Tsunehisa Yanagi 270mm (10.6")
Best To Use
(click on icons for more knives)
Yanagiba is a traditional Japanese knife. Due to its long and thin blade it is mainly used for cutting thin slices of raw fish (ideal for sushi lovers), and also for cutting large pieces of meat (eg steaks). It is one of the "holy trinity" of Japanese classic kitchen knives for sushi preparation. The length of this single beveled blade (right-handed users only!) is 270mm (10.6").
The blade consists of 2 layers of steel - the harder steel AUS-8 (58 HRC) and a layer of softer stainless steel (SUS405) are forge welded together in what is known as "nimai" construction. The knife is very easy to maintain and great for grinding on water stones.
The knife has a minimalistic polished blade and is fitted with a traditional japanese (Wa) handle made of Rosewood with a darker wood ferrule.
Suitable for first-time buyers of a Japanese kitchen knife. It can also serve as a wonderful gift!
The steel used for the blade of this knife was madein Aichi Steel Plant, Japan. This is an entry grade Japanese steel used in manufacturing kitchen knives. The AUS-8 has slightly less carbon, is rust resistant, excellent for sharpening. Hardness around 58 HRC, meaning it is a slightly softer steel, but of high quality nontheless.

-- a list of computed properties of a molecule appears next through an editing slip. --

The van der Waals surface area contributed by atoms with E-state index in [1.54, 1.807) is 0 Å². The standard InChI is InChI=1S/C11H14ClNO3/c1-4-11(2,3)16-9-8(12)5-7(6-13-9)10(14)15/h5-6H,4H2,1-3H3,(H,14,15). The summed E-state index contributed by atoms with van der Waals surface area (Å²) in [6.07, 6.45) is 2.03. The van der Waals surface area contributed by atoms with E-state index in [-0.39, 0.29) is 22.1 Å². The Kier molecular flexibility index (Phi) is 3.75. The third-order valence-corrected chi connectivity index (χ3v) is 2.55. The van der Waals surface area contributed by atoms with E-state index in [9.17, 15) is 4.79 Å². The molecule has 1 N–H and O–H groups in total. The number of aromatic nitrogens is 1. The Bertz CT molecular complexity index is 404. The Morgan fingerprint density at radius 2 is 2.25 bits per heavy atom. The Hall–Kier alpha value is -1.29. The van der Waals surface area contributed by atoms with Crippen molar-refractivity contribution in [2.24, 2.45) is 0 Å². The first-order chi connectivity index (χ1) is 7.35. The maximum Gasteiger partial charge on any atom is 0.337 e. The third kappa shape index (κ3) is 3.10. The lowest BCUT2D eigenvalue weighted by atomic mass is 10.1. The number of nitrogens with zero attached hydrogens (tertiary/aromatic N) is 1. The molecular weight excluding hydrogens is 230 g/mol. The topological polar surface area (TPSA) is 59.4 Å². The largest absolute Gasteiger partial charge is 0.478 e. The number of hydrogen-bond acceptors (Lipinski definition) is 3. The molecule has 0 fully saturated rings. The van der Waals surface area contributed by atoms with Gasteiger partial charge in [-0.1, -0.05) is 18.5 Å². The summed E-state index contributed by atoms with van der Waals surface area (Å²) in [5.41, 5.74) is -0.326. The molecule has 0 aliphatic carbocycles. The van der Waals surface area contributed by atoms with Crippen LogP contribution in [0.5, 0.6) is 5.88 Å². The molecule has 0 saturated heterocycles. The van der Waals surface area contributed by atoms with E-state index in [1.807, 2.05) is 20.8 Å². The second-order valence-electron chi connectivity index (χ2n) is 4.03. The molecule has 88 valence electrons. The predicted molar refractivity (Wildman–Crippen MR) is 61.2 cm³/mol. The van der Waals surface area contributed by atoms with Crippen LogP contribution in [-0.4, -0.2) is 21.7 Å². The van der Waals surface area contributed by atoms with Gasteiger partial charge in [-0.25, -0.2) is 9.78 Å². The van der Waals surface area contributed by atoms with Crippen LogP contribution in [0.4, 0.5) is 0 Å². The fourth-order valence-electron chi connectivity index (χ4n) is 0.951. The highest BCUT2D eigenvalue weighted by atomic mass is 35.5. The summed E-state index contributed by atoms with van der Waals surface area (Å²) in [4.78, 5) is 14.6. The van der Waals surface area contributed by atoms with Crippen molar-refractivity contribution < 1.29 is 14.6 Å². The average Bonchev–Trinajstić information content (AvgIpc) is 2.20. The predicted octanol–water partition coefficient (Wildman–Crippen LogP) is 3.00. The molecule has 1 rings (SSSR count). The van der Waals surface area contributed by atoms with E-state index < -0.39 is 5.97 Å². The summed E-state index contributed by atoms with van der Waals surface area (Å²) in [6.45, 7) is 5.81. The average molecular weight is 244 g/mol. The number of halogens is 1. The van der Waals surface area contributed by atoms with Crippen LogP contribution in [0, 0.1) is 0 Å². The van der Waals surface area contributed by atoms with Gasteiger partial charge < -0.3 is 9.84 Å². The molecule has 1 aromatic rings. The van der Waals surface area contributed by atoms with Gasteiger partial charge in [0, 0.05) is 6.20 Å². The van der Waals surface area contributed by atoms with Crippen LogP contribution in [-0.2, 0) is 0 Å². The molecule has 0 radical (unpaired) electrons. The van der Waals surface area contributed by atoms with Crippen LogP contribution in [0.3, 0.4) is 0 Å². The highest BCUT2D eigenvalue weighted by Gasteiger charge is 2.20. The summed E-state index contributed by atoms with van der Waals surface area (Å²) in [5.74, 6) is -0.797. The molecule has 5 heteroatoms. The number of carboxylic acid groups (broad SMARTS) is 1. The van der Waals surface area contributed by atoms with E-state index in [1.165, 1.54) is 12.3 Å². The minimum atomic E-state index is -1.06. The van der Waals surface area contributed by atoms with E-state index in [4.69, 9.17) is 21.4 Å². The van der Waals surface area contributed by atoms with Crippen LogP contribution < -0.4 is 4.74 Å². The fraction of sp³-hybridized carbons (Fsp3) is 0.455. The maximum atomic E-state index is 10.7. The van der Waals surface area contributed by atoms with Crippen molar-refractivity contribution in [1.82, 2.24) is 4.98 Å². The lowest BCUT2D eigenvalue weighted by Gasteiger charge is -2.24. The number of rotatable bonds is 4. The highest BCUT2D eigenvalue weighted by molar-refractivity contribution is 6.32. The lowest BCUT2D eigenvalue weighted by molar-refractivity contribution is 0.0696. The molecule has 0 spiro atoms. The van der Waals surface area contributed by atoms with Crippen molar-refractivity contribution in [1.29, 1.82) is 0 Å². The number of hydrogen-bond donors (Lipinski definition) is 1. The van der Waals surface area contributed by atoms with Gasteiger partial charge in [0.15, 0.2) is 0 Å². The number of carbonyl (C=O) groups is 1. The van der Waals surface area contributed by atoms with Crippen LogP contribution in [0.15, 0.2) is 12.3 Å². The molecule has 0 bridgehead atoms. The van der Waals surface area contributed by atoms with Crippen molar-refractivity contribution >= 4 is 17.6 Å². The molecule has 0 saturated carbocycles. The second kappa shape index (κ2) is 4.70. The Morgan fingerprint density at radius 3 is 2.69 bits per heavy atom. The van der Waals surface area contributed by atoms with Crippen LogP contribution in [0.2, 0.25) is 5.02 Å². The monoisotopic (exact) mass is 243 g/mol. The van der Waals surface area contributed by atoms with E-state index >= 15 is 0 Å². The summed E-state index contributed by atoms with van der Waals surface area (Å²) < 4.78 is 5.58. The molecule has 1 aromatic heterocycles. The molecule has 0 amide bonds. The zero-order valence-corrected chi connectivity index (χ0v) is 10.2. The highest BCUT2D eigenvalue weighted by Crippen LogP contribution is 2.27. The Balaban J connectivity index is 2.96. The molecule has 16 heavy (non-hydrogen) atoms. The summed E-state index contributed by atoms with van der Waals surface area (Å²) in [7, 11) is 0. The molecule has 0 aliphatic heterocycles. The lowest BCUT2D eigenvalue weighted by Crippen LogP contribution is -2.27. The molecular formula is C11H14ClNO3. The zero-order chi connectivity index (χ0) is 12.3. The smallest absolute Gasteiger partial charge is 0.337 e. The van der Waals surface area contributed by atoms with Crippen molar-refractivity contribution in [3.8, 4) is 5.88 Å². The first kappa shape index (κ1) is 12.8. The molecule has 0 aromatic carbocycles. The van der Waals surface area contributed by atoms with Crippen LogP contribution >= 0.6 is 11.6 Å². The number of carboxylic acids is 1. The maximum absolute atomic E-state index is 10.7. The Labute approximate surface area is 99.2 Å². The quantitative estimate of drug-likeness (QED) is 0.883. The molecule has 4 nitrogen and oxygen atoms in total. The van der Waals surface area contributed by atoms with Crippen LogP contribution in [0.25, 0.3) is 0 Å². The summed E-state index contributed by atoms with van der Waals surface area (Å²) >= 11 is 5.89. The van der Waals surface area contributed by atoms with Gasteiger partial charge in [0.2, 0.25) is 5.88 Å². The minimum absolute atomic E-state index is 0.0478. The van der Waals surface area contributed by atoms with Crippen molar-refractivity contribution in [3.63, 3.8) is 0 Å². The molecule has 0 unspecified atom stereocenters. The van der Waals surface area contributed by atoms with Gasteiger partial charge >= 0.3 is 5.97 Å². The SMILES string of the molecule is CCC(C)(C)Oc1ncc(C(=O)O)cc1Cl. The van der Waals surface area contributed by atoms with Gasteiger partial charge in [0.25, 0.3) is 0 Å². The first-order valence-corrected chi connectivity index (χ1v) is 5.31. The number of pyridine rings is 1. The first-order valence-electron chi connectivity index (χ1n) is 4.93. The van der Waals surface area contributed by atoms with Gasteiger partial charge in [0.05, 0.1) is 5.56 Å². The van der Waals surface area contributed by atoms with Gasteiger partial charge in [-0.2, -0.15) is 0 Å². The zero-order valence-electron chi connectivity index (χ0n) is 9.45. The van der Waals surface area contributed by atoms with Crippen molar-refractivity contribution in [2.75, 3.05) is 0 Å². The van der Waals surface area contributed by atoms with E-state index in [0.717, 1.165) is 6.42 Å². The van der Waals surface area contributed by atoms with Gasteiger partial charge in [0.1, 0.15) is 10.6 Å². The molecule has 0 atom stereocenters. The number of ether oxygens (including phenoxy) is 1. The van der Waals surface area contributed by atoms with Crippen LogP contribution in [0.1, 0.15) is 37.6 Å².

Composition: Carbon (C) 0.7-0.75%, Chromium (Cr) 13-14.50%, Vanadium 0.10-0.26%, Molybdenum (Mo) 0.10-0.30%
Where the blade meets the handle, you may notice a special feature called Machi spacing. This is a small gap between the lower part of the blade and the handle, which can be seen mostly in Yanagiba knives. It is a feature that pays tribute to Japanese swords and is typical mostly in the work of blacksmiths located in and around the Tokyo area. So don't worry, it is not a flaw in assembly of the blade and the handle, but rather a homage to japanese forging tradition that could be displayed on a magnet right there on your kitchen wall. :)
|Hardness (HRC scale):||58|
|Handle type / wood:||
Japanese / Rosewood
Use & Care:
- Handwash in warm water and towel dry
- Use a sharpening stone (not a honing steel!) to sharpen your knife
- Do not cut frozen foods and meat bones
- Do not put the knife in a dishwasher
- Read our comprehensive guide on proper Maintenance of Kitchen Knives.
Still doubting which type of Japanese knife should best fit your needs? We created a quick, 5-steps quiz to help you find the perfect knife based on your cooking skills and the type of food you prepare.